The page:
PIT-eeeno? Lobo for Life II? Coop? Seems Pretty Wild, but So Are Coaching Searches

By Mark Smith
Enchantment Sports
Editor in Chief

Pack the PIT-ino!

Imagine the promotional value of that one?

Not to mention the instant recognition and immediate landslide of season ticket sales?

Or what about “Coop! Coop!” rocking the 18,000, err, 13,000 – make that 7,500 or whatever it might be in the Pit?

That could work for really old-school Lobo fans — those still remaining — with fond memories of the “Glory Days” of University of New Mexico men’s basketball.

Or how about the second coming of Steve Alford — a guy fans and media, alike, treated like the second coming?

They’re among the many names that folks tossed my way in the past 24 hours as their choices as the next University of New Mexico men’s basketball coach.

I’ve long learned that you never say never.

Not too many folks had Paul Weir as their No. 1 choice in 2017. But he was in, and four years later is out as the Lobos’ head coach.

But realistically?

Sure, Rick Pitino is back in the college game (Iona). And he would certainly have to take a long look at UNM, if given the shot.

But it’s hard to see Pitino getting past No. 1 on Eddie Nuñez’s criteria checklist (see this link).

Lobo great and NBA standout Michael Cooper, whose name comes up every time the job opens up, is about as realistic as the Pit chairbacks being filled by Roblox-playing tweens wearing “I Love Our Governor” facemasks and “Franny’s the Best” T-shirts.

And Alford?

How about the irony of me tossing out his name in reference to coming to UNM — and not looking to leave for Missouri or UCLA?

Then again, the Albuquerque Journal did label him “Lobo for Life” nearly a decade ago.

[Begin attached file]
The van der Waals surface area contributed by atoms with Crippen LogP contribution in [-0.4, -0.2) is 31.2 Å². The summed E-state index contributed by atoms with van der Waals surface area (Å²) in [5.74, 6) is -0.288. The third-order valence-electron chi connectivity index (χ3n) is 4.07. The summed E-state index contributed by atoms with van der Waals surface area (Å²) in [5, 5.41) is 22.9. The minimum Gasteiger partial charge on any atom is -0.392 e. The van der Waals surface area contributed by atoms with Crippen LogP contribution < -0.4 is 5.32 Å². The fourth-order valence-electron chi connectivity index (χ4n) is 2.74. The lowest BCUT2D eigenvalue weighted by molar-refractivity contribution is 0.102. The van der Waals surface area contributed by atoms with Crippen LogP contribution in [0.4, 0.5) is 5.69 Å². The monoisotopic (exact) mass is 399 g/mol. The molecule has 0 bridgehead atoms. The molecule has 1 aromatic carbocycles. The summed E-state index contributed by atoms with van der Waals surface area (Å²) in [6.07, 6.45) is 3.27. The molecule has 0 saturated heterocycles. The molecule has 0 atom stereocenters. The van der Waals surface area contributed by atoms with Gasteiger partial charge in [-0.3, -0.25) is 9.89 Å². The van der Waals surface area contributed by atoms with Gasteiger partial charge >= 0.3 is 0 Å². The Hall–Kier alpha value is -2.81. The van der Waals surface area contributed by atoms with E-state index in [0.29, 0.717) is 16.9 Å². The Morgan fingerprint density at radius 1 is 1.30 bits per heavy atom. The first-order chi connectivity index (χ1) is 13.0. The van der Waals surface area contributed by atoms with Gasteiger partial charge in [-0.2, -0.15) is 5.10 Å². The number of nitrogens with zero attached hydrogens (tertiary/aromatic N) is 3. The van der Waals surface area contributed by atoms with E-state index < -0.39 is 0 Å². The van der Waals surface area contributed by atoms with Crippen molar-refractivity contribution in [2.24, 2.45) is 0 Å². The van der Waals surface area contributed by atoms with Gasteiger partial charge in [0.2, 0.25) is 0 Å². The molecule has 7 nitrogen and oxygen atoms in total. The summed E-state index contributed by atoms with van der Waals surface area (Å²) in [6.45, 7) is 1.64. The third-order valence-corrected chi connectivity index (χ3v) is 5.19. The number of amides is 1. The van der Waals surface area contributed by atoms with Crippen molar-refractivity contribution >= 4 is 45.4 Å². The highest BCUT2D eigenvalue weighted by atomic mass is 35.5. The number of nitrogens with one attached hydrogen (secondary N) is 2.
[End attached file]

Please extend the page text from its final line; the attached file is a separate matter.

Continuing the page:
Hey, maybe it has a crystal ball.

Steve “Lobo for Life” Alford.

But I’m not betting on that. There is that issue with UNM’s cash-strapped athletic budget and Alford’s longer-than-life contract at Nevada.

But if nothing else, he can use the name-drop for another extension — then call a news conference to attack me and promise a different Wolf Pack fans base he’ll never leave them.

Heck, maybe our local sports TV media can even attend and acknowledge they take a man at his word, with no questions asked.

The bottom line? Names of possible candidates for the Lobo gig will be flying off fans’ tongues this week like toilet paper off the shelves at Costco last March.

Some names will be intriguing, some will be ludicrous and some, possibly, could even be correct.

Whatever the case, it’s an exciting time for the program, the school, the fans, the media and a boatload of coaching hopefuls.

“It’s a tough day, but it’s also a special day,” UNM athletic director Eddie Nuñez said during a video telecast on Saturday morning, about 15 hours after announcing Weir was finished after the season.

Paul Weir’s Lobos are 6-14 and 2-14 in the Mountain West, which doesn’t include two forfeits. The fourth-year coach agreed to a buyout on Friday and will not return next season.

“We look for the future of our program, and also understand what opportunities exist for us and what we see this program can and should be about.”

Names have been bantered most of the season, and my phone blew up when Enchantment Sports broke the story of Weir’s buyout on Friday night, just prior to UNM’s news release.

“Who’s replacing him?” was the most commonly asked question, likes it’s already a done deal.

“Who knows?” was my answer.

And nobody should know, not even Nuñez — who I truly believe is going to do a thorough job and land a man perfect for the Pit, given the parameters he’s saddled with.

Much has changed during the past four decades since the first time I covered a Lobo coaching search. And as brutal as they were during my era in mainstream media, they have gotten downright insane since the advent of social media.